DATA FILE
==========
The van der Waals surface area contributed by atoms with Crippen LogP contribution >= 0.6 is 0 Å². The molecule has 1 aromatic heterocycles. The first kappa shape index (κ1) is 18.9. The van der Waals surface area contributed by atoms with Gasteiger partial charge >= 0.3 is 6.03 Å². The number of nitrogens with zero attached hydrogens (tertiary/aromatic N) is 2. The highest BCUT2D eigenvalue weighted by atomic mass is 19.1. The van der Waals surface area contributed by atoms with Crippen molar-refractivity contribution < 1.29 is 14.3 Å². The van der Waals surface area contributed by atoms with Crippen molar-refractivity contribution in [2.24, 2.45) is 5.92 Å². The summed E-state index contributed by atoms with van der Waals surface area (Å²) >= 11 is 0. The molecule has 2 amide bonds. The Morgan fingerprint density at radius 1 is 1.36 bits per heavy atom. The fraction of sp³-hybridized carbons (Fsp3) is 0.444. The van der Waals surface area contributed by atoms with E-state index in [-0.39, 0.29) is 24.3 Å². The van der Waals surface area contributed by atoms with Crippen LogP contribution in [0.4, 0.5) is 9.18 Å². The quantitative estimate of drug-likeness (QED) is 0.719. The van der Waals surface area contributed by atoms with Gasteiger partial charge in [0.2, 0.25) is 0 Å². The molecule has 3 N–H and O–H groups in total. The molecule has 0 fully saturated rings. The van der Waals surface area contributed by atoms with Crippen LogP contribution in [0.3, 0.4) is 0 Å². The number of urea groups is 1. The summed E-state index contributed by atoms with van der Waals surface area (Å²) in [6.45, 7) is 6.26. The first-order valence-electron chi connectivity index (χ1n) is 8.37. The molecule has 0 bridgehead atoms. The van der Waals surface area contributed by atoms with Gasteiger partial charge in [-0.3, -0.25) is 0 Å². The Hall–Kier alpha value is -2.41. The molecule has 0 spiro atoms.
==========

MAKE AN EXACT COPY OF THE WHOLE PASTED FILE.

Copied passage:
The van der Waals surface area contributed by atoms with Crippen LogP contribution >= 0.6 is 0 Å². The molecule has 1 aromatic heterocycles. The first kappa shape index (κ1) is 18.9. The van der Waals surface area contributed by atoms with Gasteiger partial charge >= 0.3 is 6.03 Å². The number of nitrogens with zero attached hydrogens (tertiary/aromatic N) is 2. The highest BCUT2D eigenvalue weighted by atomic mass is 19.1. The van der Waals surface area contributed by atoms with Crippen molar-refractivity contribution < 1.29 is 14.3 Å². The van der Waals surface area contributed by atoms with Crippen molar-refractivity contribution in [2.24, 2.45) is 5.92 Å². The summed E-state index contributed by atoms with van der Waals surface area (Å²) >= 11 is 0. The molecule has 2 amide bonds. The Morgan fingerprint density at radius 1 is 1.36 bits per heavy atom. The fraction of sp³-hybridized carbons (Fsp3) is 0.444. The van der Waals surface area contributed by atoms with E-state index in [-0.39, 0.29) is 24.3 Å². The van der Waals surface area contributed by atoms with Crippen LogP contribution in [0.4, 0.5) is 9.18 Å². The quantitative estimate of drug-likeness (QED) is 0.719. The van der Waals surface area contributed by atoms with Gasteiger partial charge in [0.2, 0.25) is 0 Å². The molecule has 3 N–H and O–H groups in total. The molecule has 0 fully saturated rings. The van der Waals surface area contributed by atoms with Crippen LogP contribution in [0.3, 0.4) is 0 Å². The number of urea groups is 1. The summed E-state index contributed by atoms with van der Waals surface area (Å²) in [6.45, 7) is 6.26. The first-order valence-electron chi connectivity index (χ1n) is 8.37. The molecule has 0 bridgehead atoms. The van der Waals surface area contributed by atoms with Gasteiger partial charge in [-0.3, -0.25) is 0 Å². The Hall–Kier alpha value is -2.41. The molecule has 0 spiro atoms.